Beate Chelette in Starting to Know Podcast

In this episode with Ishu Singh, Beate shared how leadership skills can help you bring more impact to your business. Listen to the episode here.

Last week I wrote about creating your personal value proposition so you are noticed for the right reasons by your colleagues, friends, and family. Here is the second step on how to create your PVP.

A PVP represents your personal brand. It is what you stand for. Or, as my friend Michael Drew says—it is also about what you don’t stand for.

Here is my personal example of designing my personal brand. My private and corporate clients know that I am a tough-love but compassionate coach and trainer. I speak with a German accent, I drive a German car, my training outlines and workbooks have concise bullet points, and I am results driven and dislike excess. (Okay my birthday party was the one exception…)

Often I joke that I would have loved to be a funny Germany. But since there are no funny Germans, I reverted to being a more believable, solid, German-engineered brand.

I could have chosen to be apologetic about my flaws. Instead, I turned the things that make me unique—my heritage, my accent, and my sometimes awkward Germanisms—into my advantage. There is only one of me.

Start here:
To create your own PVP, let’s start by looking at what you stand for. Gary is in the solar energy business, so he can’t race around in a Ferrari. Yep, a Prius is a better choice for Gary. Nancy and Mike chose to live in the mountains in Colorado far off the grid. Their personal brand leaves a zero footprint. Marni creates Five-Minute Meals and she believes in fast, delicious, and completely organic. Her lifestyle includes daily workouts, unscented soy candles (who knows what is burning in those waxy ones?), and she won’t eat or put anything on her body unless it is free of chemicals and additives.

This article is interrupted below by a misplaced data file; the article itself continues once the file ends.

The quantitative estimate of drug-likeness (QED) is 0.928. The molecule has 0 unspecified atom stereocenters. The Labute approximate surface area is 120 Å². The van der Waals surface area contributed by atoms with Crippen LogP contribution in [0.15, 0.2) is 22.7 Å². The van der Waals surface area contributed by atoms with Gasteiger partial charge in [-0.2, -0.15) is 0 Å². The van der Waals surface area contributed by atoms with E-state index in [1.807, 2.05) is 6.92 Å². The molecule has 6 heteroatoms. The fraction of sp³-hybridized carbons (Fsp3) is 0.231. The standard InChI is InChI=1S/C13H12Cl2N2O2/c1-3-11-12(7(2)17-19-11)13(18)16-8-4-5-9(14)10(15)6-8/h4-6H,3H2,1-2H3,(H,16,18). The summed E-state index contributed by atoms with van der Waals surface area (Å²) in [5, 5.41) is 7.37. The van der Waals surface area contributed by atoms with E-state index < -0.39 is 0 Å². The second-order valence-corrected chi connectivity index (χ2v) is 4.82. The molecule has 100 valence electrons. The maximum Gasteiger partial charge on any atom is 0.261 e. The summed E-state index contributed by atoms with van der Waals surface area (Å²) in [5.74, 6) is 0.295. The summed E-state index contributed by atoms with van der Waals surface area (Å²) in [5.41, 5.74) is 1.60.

Imagine your brand as its own entity and persona. What does it look like and what are its interests? How does it dress? You want consistency in everything related to your brand. Think of Marni’s example above. Is spandex or cotton more appropriate for her? You get the picture.

It is no different for businesses. It is perfectly okay to say, “This is what I believe in,” as long as you can state it clearly. Does your system need to work flawlessly, or are you more interested in how people interact with them? Does a balanced spreadsheet and clever financing excite you, or is organizing socials at your workplace what makes you feel good? It is important to understand what you are naturally good at, which is why I have all of my clients take the Myers-Briggs assessment. You want to build on your strengths and be able to clearly communicate them.

With that in mind, your next meeting will notb e spent wondering which tasks will be assigned to you. Instead, you will actively promote your brand. Pick the portion of the project that naturally plays to your strengths and then speak up and clearly state you want to oversee that area.

You may be tempted to select tasks based on a strategy like visibility, responsibility, and size of budget—and that’s ok. But remember it is all about team work. The end result does matter, but so does enjoying the experience. When you follow your strengths, it allows your team members to do the same and helps prevent everyone from burning out.

Next week we will talk about the third step in creating your PVP. Stay tuned. In the meantime, let me know how these ideas are working for you. I live for feedback!

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